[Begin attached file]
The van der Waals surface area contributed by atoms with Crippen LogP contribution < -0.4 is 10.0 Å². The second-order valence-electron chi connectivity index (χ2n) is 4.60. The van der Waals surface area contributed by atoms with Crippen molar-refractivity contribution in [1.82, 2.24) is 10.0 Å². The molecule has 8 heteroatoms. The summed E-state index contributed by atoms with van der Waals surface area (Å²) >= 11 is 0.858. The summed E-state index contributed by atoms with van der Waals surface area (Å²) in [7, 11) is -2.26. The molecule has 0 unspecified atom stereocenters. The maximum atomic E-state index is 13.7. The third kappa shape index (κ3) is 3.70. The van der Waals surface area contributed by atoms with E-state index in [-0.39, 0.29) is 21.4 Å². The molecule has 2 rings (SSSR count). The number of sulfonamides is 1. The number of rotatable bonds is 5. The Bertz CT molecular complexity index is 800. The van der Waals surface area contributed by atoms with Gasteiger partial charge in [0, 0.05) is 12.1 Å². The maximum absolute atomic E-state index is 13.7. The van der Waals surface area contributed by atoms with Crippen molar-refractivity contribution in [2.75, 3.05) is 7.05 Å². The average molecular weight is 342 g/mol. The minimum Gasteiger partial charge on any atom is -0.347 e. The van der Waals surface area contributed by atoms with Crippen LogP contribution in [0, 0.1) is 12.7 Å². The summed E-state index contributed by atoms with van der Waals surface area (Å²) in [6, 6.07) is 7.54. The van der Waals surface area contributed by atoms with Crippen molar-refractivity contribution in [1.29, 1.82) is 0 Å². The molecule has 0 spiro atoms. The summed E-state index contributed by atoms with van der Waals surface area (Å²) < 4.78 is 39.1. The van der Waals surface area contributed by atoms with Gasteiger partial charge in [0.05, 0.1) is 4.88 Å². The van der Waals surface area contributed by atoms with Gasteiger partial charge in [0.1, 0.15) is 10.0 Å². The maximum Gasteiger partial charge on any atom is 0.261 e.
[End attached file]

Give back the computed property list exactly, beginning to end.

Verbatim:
The van der Waals surface area contributed by atoms with Crippen LogP contribution < -0.4 is 10.0 Å². The second-order valence-electron chi connectivity index (χ2n) is 4.60. The van der Waals surface area contributed by atoms with Crippen molar-refractivity contribution in [1.82, 2.24) is 10.0 Å². The molecule has 8 heteroatoms. The summed E-state index contributed by atoms with van der Waals surface area (Å²) >= 11 is 0.858. The summed E-state index contributed by atoms with van der Waals surface area (Å²) in [7, 11) is -2.26. The molecule has 0 unspecified atom stereocenters. The maximum atomic E-state index is 13.7. The third kappa shape index (κ3) is 3.70. The van der Waals surface area contributed by atoms with E-state index in [-0.39, 0.29) is 21.4 Å². The molecule has 2 rings (SSSR count). The number of sulfonamides is 1. The number of rotatable bonds is 5. The Bertz CT molecular complexity index is 800. The van der Waals surface area contributed by atoms with Gasteiger partial charge in [0, 0.05) is 12.1 Å². The maximum absolute atomic E-state index is 13.7. The van der Waals surface area contributed by atoms with Crippen molar-refractivity contribution in [2.75, 3.05) is 7.05 Å². The average molecular weight is 342 g/mol. The minimum Gasteiger partial charge on any atom is -0.347 e. The van der Waals surface area contributed by atoms with Crippen LogP contribution in [0, 0.1) is 12.7 Å². The summed E-state index contributed by atoms with van der Waals surface area (Å²) in [6, 6.07) is 7.54. The van der Waals surface area contributed by atoms with Crippen molar-refractivity contribution in [1.29, 1.82) is 0 Å². The molecule has 0 spiro atoms. The summed E-state index contributed by atoms with van der Waals surface area (Å²) < 4.78 is 39.1. The van der Waals surface area contributed by atoms with Gasteiger partial charge in [0.05, 0.1) is 4.88 Å². The van der Waals surface area contributed by atoms with Gasteiger partial charge in [0.1, 0.15) is 10.0 Å². The maximum Gasteiger partial charge on any atom is 0.261 e.